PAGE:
Forget hope and change; victimization is in. Dropped by the president and dismissed as a racist by many Americans, the Rev. Jeremiah Wright still draws crowds with his sometimes crotch-grabbing, always riveting soliloquies about black oppression.
The former pastor of Barack Obama drew thousands last week to the 8,000-member Empowerment Temple in Baltimore City. Overflow lots at the church were filled, and five blocks on either side of the massive stadium-like stucco building in Park Heights — a part of town where Orthodox Jews mix sometimes uneasily with blacks — were wall to wall with cars.
In this city where nearly 80,000 people left (along with 53,000 jobs) in the last decade, it's easy to understand why his message resonates.
For Mr. Wright, however, subjugation is a universal truth. Even the president, in Mr. Wright's mind, is not in control of his own destiny.
"Barack Obama was selected before he was elected," said Mr. Wright, dressed in black pants and a short-sleeved, African-style printed tunic. "Wall Street selected him. GM, Ford and Chrysler selected him. When you are selected by them, you are beholden to them."
Referencing the Book of Exodus, he warned churchgoers to "Please remember that Pharaoh was black, so not all of your oppressors are white." A chorus of "amen" and a phalanx of arms rose simultaneously into the air in agreement with Mr. Wright.
And he said faith was not a path to riches, repeatedly poking the expensively dressed Empowerment Temple Pastor Jamal Bryant for driving a Range Rover. "Every word that is in the Bible was written under six different types of [government] oppression," he said.
Mr. Bryant spent much of the hour-and-a-half interview with Mr. Wright with his immaculately manicured right hand on his head, slouched deep in his seat.
Mr. Wright spread the blame for black persecution around on lots of people and epochs. He hates Roman emperors for renaming months after themselves and upsetting their proper numerical order; Michelangelo for painting Jesus as white; U.S. public schools for teaching the American Revolution instead of African history. In particular, he hates the term "Middle East," as it implies Europe as the center of the world.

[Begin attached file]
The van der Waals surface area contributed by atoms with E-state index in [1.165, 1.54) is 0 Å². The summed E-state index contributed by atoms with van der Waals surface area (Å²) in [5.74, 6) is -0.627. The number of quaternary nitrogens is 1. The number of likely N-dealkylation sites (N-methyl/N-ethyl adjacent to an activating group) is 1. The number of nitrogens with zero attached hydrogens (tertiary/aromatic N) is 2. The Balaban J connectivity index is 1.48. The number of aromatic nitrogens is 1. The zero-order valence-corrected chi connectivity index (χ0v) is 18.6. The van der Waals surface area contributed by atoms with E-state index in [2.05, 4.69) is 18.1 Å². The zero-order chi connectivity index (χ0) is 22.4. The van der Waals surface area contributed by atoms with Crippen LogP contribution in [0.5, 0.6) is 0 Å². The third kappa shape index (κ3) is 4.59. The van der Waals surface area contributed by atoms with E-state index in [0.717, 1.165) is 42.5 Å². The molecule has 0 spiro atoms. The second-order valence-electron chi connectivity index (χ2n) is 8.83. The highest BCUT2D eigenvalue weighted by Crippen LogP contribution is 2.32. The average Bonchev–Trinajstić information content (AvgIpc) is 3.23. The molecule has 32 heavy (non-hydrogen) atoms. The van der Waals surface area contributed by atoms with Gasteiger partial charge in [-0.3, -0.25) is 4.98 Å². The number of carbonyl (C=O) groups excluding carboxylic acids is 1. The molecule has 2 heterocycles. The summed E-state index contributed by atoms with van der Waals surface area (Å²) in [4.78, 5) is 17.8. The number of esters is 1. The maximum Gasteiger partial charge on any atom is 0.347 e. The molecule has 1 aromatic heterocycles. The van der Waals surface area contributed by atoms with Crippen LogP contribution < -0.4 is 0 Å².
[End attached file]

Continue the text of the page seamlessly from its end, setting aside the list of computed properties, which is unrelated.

And he hates Israel. "The state of Israel is an illegal, genocidal … place," he said. "To equate Judaism with the state of Israel is to equate Christianity with [rapper] Flavor Flav." Laughter erupted from the mostly female audience on that remark.
His solution: "We need to help African-Americans see they are just Africans born in another country."
This could be achieved in part by requiring African-American students to study African history after school each day, just like Jewish children who receive a separate Hebrew education, he said. (Never mind that all of that education has not prevented cross-faith marriages and a weakening of the ties of successive generations to Judaism.)
And never mind that students today suffer not from an identity crisis but a lack of basic skills. Studies show student self-esteem at an all-time high. But at Baltimore City Community College, 80 percent of incoming students need remedial education. Statewide, public two- and four-year institutions report 56 percent of students going directly from high school to college need some form of remedial education in a state honored three years in a row as having the top public education system by Education Week.
Empowering the children of the Empowerment Temple to rise above their circumstances would mean fewer converts down the road, however. And it would shatter the myth of a black liberation theology that needs Baltimore and Detroit and other crumbling cities to exist in order to be relevant.
Mr. Wright's fiery rhetoric likely won't prompt any defections from the Barack Obama camp, either. As Daily Show "Senior Black Correspondent" Larry Wilmore recently said, "He [Obama] could lose the black vote. … If he can't get a hold of this economy, then goodbye 96 percent, hello 94."
But believing in an America that will never change is a lot easier than remaking it into one in which he would like to live. Mr. Wright said, "When you say yes to politics, you say yes to compromise." What's worse is telling struggling single mothers with boyfriends, husbands and sons in prison and homes in foreclosure that the only way out is to disavow America for an African dream that has never existed and never will.
Marta H. Mossburg is a senior fellow at the Maryland Public Policy Institute and a fellow at the Franklin Center for Government and Public Integrity. Her column appears regularly in The Baltimore Sun. Her email is firstname.lastname@example.org.